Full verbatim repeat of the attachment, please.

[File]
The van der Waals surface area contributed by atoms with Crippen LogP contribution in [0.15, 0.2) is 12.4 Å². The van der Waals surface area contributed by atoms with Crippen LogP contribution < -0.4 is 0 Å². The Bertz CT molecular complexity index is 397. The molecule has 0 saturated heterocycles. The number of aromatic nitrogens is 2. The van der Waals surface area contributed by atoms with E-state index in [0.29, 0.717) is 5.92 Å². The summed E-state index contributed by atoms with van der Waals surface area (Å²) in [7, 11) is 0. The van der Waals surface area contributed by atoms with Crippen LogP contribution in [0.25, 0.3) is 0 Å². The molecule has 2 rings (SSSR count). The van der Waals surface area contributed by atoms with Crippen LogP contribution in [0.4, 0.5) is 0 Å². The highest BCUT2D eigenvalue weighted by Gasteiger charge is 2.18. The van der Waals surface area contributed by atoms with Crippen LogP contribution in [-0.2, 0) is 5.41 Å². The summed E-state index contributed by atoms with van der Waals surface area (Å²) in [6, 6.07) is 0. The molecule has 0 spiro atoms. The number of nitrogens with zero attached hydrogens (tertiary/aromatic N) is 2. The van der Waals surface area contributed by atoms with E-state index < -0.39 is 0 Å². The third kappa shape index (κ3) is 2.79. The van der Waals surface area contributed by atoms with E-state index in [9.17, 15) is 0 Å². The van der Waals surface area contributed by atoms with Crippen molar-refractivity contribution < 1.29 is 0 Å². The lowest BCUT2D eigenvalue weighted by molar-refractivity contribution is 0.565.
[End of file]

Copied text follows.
The van der Waals surface area contributed by atoms with Crippen LogP contribution in [0.15, 0.2) is 12.4 Å². The van der Waals surface area contributed by atoms with Crippen LogP contribution < -0.4 is 0 Å². The Bertz CT molecular complexity index is 397. The molecule has 0 saturated heterocycles. The number of aromatic nitrogens is 2. The van der Waals surface area contributed by atoms with E-state index in [0.29, 0.717) is 5.92 Å². The summed E-state index contributed by atoms with van der Waals surface area (Å²) in [7, 11) is 0. The van der Waals surface area contributed by atoms with Crippen LogP contribution in [0.25, 0.3) is 0 Å². The molecule has 2 rings (SSSR count). The van der Waals surface area contributed by atoms with Crippen LogP contribution in [0.4, 0.5) is 0 Å². The highest BCUT2D eigenvalue weighted by Gasteiger charge is 2.18. The van der Waals surface area contributed by atoms with Crippen LogP contribution in [-0.2, 0) is 5.41 Å². The summed E-state index contributed by atoms with van der Waals surface area (Å²) in [6, 6.07) is 0. The molecule has 0 spiro atoms. The number of nitrogens with zero attached hydrogens (tertiary/aromatic N) is 2. The van der Waals surface area contributed by atoms with E-state index < -0.39 is 0 Å². The third kappa shape index (κ3) is 2.79. The van der Waals surface area contributed by atoms with E-state index in [9.17, 15) is 0 Å². The van der Waals surface area contributed by atoms with Crippen molar-refractivity contribution < 1.29 is 0 Å². The lowest BCUT2D eigenvalue weighted by molar-refractivity contribution is 0.565.